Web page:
- Overgeneralization describes the tendency to form a general conclusion based on only a few pieces of evidence. For example, overgeneralization is occurring when someone fails one math test and then concludes that she is lousy at math. There might be many reasons why the someone fails a math test, including poor teaching, a difficult textbook, or stress in the home. However, none of these potential causes are considered in the rush to form a conclusion to explain the failure. Worse, the formation of the overgeneralized conclusion will often cause the person to avoid math in the future, and potentially fail to learn an important skill that could be learned with a little perseverance. The rush to overgeneralize often involves a tendency to engage in filtering and personalization. That is, people who filter and only focus on negative outcomes while ignoring the positive information, and who blame themselves for a failure rather than considering how outside aspects of the situation may have affected it are likely to mistake their limited negative conclusion for a balanced picture of their entire situation. These people do not realize that by projecting that negative conclusion into the future, they are overgeneralizing, going beyond the actual facts and artificially limiting options for the future.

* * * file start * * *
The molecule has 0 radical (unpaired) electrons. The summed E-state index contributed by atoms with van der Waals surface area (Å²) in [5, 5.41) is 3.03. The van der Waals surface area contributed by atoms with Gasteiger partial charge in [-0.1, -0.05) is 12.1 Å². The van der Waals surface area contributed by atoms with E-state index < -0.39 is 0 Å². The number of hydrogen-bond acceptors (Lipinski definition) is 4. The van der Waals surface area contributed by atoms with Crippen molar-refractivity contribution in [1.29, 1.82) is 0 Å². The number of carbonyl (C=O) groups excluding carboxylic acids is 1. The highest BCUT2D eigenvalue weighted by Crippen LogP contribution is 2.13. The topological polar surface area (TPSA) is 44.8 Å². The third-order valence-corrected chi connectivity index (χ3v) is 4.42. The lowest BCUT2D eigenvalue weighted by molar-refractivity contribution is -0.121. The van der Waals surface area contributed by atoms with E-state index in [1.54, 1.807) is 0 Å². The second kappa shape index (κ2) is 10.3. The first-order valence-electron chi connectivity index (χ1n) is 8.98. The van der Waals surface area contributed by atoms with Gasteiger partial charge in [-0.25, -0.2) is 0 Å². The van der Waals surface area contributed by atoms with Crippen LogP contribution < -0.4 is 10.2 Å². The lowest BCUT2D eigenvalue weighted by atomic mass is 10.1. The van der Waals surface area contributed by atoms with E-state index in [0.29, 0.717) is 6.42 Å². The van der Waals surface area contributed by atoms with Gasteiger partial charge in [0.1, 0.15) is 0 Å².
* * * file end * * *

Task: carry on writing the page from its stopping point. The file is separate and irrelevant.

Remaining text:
- Mind reading occurs when people make inferences about what other people are thinking based on their behavior. People who engage in mind reading assume that they know what other people are thinking without bothering to check whether their assumptions are correct. For example, when a friend walks by on the street without acknowledging them, they might think, "I've offended her, so she is ignoring me," when in reality, that friend is merely distracted and in no way feeling offended.